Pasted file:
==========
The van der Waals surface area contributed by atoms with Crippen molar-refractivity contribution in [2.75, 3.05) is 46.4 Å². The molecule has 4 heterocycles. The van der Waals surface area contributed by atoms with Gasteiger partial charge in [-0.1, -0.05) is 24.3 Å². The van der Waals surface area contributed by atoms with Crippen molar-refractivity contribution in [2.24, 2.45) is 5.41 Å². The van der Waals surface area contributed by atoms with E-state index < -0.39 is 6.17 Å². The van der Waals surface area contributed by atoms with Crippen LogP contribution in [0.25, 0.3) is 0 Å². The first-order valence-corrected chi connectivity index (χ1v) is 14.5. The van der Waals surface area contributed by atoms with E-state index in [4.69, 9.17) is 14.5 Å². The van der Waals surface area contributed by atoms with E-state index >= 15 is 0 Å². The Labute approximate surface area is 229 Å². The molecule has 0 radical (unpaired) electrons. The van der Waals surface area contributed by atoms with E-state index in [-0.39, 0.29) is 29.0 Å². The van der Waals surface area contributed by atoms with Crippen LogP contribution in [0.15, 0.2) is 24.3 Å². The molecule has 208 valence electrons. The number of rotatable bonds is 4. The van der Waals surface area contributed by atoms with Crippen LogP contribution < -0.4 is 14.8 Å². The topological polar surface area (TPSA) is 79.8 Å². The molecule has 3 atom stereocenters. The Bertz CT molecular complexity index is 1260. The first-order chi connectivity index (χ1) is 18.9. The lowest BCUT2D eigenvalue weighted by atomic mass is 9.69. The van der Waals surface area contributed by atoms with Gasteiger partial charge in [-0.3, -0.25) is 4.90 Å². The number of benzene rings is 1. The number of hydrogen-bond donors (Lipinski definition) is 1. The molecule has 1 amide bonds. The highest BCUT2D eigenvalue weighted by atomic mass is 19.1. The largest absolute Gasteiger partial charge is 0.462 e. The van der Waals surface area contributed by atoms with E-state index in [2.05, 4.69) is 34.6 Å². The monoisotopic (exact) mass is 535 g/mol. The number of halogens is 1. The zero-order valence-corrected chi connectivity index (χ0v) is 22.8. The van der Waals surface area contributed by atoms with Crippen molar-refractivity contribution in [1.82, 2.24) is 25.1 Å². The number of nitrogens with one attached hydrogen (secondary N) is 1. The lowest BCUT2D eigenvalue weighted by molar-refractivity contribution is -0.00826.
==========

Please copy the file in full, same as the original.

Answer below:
The van der Waals surface area contributed by atoms with Crippen molar-refractivity contribution in [2.75, 3.05) is 46.4 Å². The molecule has 4 heterocycles. The van der Waals surface area contributed by atoms with Gasteiger partial charge in [-0.1, -0.05) is 24.3 Å². The van der Waals surface area contributed by atoms with Crippen molar-refractivity contribution in [2.24, 2.45) is 5.41 Å². The van der Waals surface area contributed by atoms with E-state index < -0.39 is 6.17 Å². The van der Waals surface area contributed by atoms with Crippen LogP contribution in [0.25, 0.3) is 0 Å². The first-order valence-corrected chi connectivity index (χ1v) is 14.5. The van der Waals surface area contributed by atoms with E-state index in [4.69, 9.17) is 14.5 Å². The van der Waals surface area contributed by atoms with E-state index >= 15 is 0 Å². The Labute approximate surface area is 229 Å². The molecule has 0 radical (unpaired) electrons. The van der Waals surface area contributed by atoms with E-state index in [-0.39, 0.29) is 29.0 Å². The van der Waals surface area contributed by atoms with Crippen LogP contribution in [0.15, 0.2) is 24.3 Å². The molecule has 208 valence electrons. The number of rotatable bonds is 4. The van der Waals surface area contributed by atoms with Crippen LogP contribution < -0.4 is 14.8 Å². The topological polar surface area (TPSA) is 79.8 Å². The molecule has 3 atom stereocenters. The Bertz CT molecular complexity index is 1260. The first-order chi connectivity index (χ1) is 18.9. The lowest BCUT2D eigenvalue weighted by atomic mass is 9.69. The van der Waals surface area contributed by atoms with Gasteiger partial charge in [-0.3, -0.25) is 4.90 Å². The number of benzene rings is 1. The number of hydrogen-bond donors (Lipinski definition) is 1. The molecule has 1 amide bonds. The highest BCUT2D eigenvalue weighted by atomic mass is 19.1. The largest absolute Gasteiger partial charge is 0.462 e. The van der Waals surface area contributed by atoms with E-state index in [2.05, 4.69) is 34.6 Å². The monoisotopic (exact) mass is 535 g/mol. The number of halogens is 1. The zero-order valence-corrected chi connectivity index (χ0v) is 22.8. The van der Waals surface area contributed by atoms with Crippen molar-refractivity contribution in [1.82, 2.24) is 25.1 Å². The number of nitrogens with one attached hydrogen (secondary N) is 1. The lowest BCUT2D eigenvalue weighted by molar-refractivity contribution is -0.00826.